Tom Wiley was a B-17 pilot in WWII. He’s a trim man with a friendly Midwestern accent, gray hair and glasses, and eyes that squint and twinkle when he smiles. Most probably think him ten or fifteen years younger than he is.
I grew concerned when he missed our last two breakfasts, so I called him. Turns out, he’s simply a busy man and has more volunteer work than he can handle at his church and other civic organizations. In addition, he’s selling the house where he’s lived for the past fifty years. Inspections and appointments coincided with our last two breakfasts. He promises to attend our next one in December.
Because Tom loves talking about planes and the Air Force, I told him how much we missed him on our bus trip to Wright-Patterson Air Force Museum two weeks ago. I told him how I had lingered at the B-17 exhibit with a former tail gunner.
“What a marvelous plane that was,” said Tom, taking my bait, “and beautiful to fly.”
“What was so great about it?” I asked.
“The wings,” he responded without hesitation. “The B-17 had broad deep wings. Also, the controls were electrical, unlike the B-24, which were hydraulic. Once you lost hydraulics, that was it. But with electrical controls, you always had a chance to twist two pieces of wire together and get them working again.”
Knowing nothing about aeronautics, I was forced to ask him why broad wings were preferable to narrow ones.
“Why, they allow you to keep flying after you’ve been hit. B-17s could take a lot of flak and stay in the air . . . more surface for air flow, more lift.”
I thought about my conversation with the tail gunner at Wright-Patterson. He said his B-17 had been hit badly enough to kill three crew members, but they had kept flying.
“During the war and after, I always thanked B-24 pilots for taking the heat off of those of us in the B-17s. The Jerries always went after the B-24s first because they went down so easily. German fighters would pass us up to get to the B-24s, which had narrower wings,” he explained.
B-17s couldn’t carry as heavy a payload as the B-24, nor fly as far or as fast. But it could take enemy flak, and its grateful crews returned safely to the ground after absorbing punishment that would send a B-24 into a nosedive.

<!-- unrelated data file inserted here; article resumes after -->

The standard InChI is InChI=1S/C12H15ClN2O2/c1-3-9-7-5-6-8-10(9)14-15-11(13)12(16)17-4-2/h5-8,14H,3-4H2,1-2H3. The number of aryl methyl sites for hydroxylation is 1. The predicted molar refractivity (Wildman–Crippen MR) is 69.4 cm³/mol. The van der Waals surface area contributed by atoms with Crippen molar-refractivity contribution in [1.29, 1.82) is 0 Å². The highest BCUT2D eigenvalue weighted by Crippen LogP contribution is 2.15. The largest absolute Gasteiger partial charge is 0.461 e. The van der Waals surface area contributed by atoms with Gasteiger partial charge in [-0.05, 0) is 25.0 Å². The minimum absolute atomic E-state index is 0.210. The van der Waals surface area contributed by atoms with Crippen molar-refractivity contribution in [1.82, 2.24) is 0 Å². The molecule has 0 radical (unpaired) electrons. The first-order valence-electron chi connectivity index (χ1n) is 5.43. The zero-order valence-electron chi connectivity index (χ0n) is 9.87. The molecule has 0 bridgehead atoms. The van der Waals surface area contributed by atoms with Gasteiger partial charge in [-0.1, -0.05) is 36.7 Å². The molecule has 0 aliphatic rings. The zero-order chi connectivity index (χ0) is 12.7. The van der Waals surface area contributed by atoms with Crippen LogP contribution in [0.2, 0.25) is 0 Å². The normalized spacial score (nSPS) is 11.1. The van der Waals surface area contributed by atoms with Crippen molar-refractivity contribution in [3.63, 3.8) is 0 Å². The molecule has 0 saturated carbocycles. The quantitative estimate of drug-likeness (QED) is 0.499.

“A former German fighter pilot I met once told me that he could never fly into our B-17 formations because our tails were too big,” Tom continued. “He could dart into B-24 formations because they had narrow tails, and he would shoot them out of the sky. But he couldn’t do that with our B-17s. We flew in very tight formations.” Tom should know. He was a squad and group leader in the 15th Air Force in Italy.
“The only time I ever saw a plane fly into our tight formations was when some Tuskegee Airmen did it,” Tom said. “I always wondered why they would do such a dangerous thing. They knew that we would shoot at them if we got a chance. Any time you saw a plane with its nose pointed at you in combat, you tried to shoot it down. Why would these airmen put their planes in harm’s way like that?”
“I got my answer about ten years ago when I met some Tuskegee Airmen. I shook hands with a former colonel and said, ‘Colonel, I’ve been waiting 50 years for an answer to a question about you guys. Why did I see some of your guys fly into our formations while over Italy?'”
“The colonel smiled broadly and said, ‘Just showboating, I guess.'”
“‘Colonel,’ I said, ‘that’s the only answer I could accept.'”